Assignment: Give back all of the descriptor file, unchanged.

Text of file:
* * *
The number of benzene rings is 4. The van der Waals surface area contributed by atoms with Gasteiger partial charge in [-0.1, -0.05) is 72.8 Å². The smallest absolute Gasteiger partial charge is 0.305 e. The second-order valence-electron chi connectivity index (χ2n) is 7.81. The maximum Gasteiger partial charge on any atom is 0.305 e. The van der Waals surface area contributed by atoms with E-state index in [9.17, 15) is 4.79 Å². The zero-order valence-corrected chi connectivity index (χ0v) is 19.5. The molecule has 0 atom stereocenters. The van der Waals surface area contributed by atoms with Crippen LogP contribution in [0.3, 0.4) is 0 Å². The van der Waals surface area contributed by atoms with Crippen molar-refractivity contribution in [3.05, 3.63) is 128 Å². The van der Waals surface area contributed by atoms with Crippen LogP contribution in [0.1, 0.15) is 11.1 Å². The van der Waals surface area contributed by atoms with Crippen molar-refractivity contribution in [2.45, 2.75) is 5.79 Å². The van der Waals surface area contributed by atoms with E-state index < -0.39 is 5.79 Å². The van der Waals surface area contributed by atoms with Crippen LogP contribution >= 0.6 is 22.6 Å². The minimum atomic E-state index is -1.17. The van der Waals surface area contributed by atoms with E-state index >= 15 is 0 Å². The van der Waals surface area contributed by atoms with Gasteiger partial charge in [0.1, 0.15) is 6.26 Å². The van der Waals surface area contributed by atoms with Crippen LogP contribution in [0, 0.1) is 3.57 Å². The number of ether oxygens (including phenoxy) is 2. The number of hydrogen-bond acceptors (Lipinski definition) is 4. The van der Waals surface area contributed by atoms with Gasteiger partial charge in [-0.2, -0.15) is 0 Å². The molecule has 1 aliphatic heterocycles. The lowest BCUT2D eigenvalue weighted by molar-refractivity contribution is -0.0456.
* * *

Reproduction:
The number of benzene rings is 4. The van der Waals surface area contributed by atoms with Gasteiger partial charge in [-0.1, -0.05) is 72.8 Å². The smallest absolute Gasteiger partial charge is 0.305 e. The second-order valence-electron chi connectivity index (χ2n) is 7.81. The maximum Gasteiger partial charge on any atom is 0.305 e. The van der Waals surface area contributed by atoms with E-state index in [9.17, 15) is 4.79 Å². The zero-order valence-corrected chi connectivity index (χ0v) is 19.5. The molecule has 0 atom stereocenters. The van der Waals surface area contributed by atoms with Crippen LogP contribution in [0.3, 0.4) is 0 Å². The van der Waals surface area contributed by atoms with Crippen molar-refractivity contribution in [3.05, 3.63) is 128 Å². The van der Waals surface area contributed by atoms with Crippen LogP contribution in [0.1, 0.15) is 11.1 Å². The van der Waals surface area contributed by atoms with Crippen molar-refractivity contribution in [2.45, 2.75) is 5.79 Å². The van der Waals surface area contributed by atoms with E-state index < -0.39 is 5.79 Å². The van der Waals surface area contributed by atoms with Crippen LogP contribution >= 0.6 is 22.6 Å². The minimum atomic E-state index is -1.17. The van der Waals surface area contributed by atoms with E-state index >= 15 is 0 Å². The van der Waals surface area contributed by atoms with Gasteiger partial charge in [0.1, 0.15) is 6.26 Å². The van der Waals surface area contributed by atoms with Crippen LogP contribution in [0, 0.1) is 3.57 Å². The number of ether oxygens (including phenoxy) is 2. The number of hydrogen-bond acceptors (Lipinski definition) is 4. The van der Waals surface area contributed by atoms with Gasteiger partial charge in [-0.2, -0.15) is 0 Å². The molecule has 1 aliphatic heterocycles. The lowest BCUT2D eigenvalue weighted by molar-refractivity contribution is -0.0456.